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Anna Rebecca Greenberg Lebow (1894-1991)

1950 grandparents with grandkids in Los Angeles yard

Anna Rebecca Greenberg Lebow

Born 1894 Wheeling, WV Died 1991 Los Angeles, CA

My grandmother, Anna Rebecca Greenberg Lebow, at age 54, holding my cousin, Phil Lebow in her arms. My grandfather, Charles Harry Lebow, is holding me (my foot is in his pocket). Phil's adorable older sister Janet stands in front.

Anna was valedictorian of her high school class in Wheeling, WV, and was also captain of the girls' basketball team. Her family could not afford to send her to college, so she worked, and she found ways to educate herself. She formed a reading club with women friends; they would chose a subject for each year, and each read a book per month on the subject, and meet once per month to discuss the subject together. She traveled widely during and after the dark days of the Holocaust, giving talks and raising money to create the state of Israel. She was inspired by the health food and hatha yoga practices of the movie stars of her time (Marlene Dietrich and Greta Garbo), and adopted these practices in her own life. She lived to be 96, and sharp as a tack to the end. I'm told she was a terrifying bridge player as well. Photo taken in Los Angeles, CA, 1950. I was born May 1949 and Phil was born in June 1949; we both appear to be more than 6 months old. My mother, Verna Lebow, and Phil and Janet's father, Meyer Lebow, were Anna and C.H.'s only two children.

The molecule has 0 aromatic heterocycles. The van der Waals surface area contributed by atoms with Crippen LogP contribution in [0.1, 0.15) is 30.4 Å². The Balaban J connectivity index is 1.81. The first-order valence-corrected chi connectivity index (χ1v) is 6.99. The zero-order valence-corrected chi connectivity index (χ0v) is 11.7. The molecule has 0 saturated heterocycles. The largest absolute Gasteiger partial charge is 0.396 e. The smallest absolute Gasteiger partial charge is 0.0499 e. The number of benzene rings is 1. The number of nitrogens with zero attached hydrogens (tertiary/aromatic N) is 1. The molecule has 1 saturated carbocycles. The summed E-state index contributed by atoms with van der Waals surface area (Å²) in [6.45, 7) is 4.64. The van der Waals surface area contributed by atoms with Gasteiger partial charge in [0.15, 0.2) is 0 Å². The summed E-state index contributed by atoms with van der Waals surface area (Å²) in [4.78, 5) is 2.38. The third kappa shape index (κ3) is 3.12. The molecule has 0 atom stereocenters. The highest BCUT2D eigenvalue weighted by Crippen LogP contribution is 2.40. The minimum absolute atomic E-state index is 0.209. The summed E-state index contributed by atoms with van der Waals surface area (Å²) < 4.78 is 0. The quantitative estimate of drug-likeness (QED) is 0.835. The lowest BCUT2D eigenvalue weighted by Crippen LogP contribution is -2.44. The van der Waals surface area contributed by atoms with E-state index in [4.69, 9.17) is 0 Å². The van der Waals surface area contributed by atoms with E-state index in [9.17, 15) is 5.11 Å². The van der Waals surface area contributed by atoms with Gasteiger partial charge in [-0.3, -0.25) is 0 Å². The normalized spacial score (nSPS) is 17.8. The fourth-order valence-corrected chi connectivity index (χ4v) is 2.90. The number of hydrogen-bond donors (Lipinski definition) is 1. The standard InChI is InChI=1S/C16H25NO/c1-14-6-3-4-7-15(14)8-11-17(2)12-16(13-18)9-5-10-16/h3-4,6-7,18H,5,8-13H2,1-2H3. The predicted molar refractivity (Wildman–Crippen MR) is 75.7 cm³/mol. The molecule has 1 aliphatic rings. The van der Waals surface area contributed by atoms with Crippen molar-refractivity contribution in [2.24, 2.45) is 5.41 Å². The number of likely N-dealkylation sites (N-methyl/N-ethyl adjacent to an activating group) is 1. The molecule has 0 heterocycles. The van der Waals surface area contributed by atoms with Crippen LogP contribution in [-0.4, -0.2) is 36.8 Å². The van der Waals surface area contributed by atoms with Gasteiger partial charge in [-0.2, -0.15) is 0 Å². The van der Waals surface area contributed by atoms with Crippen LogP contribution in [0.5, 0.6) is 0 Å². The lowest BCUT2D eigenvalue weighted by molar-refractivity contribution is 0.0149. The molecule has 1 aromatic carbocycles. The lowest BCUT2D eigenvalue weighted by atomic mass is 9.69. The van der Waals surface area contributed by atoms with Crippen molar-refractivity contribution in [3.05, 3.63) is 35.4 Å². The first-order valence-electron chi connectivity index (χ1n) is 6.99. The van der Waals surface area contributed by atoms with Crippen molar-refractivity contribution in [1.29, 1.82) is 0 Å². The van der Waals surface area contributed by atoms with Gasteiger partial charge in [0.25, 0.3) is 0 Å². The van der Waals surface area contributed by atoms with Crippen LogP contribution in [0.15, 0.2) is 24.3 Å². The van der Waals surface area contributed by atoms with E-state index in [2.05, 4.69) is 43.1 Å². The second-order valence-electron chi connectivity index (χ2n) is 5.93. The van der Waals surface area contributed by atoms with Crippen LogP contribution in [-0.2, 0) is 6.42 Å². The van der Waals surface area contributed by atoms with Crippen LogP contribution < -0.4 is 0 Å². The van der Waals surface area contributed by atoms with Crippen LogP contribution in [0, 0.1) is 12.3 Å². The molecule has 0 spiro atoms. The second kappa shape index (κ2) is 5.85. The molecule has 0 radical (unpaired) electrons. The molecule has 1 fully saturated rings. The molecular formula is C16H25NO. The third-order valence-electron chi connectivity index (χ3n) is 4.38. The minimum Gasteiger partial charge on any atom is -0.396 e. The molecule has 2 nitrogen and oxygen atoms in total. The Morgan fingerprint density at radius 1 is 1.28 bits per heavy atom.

My grandpa not only looked like Bernie, he was a democratic socialist, too--probably the only one in the history of the oil business. He did not realize the horrors it would wreak upon the planet when he got into it at its beginning, in Tulsa, OK. But his son Meyer saw it coming, and turned all of his considerable intellect into making an electric car. Alas, there weren't batteries available in the 1930s that would work in that application, and there weren't solar panels yet. Uncle Meyer flunked out of Cal Tech while he was obsessing about saving the world, and ended up working for his dad, and seeing the oil business from the inside. I think the heartbreak killed him. He died in his early 60s. A really lovely man.

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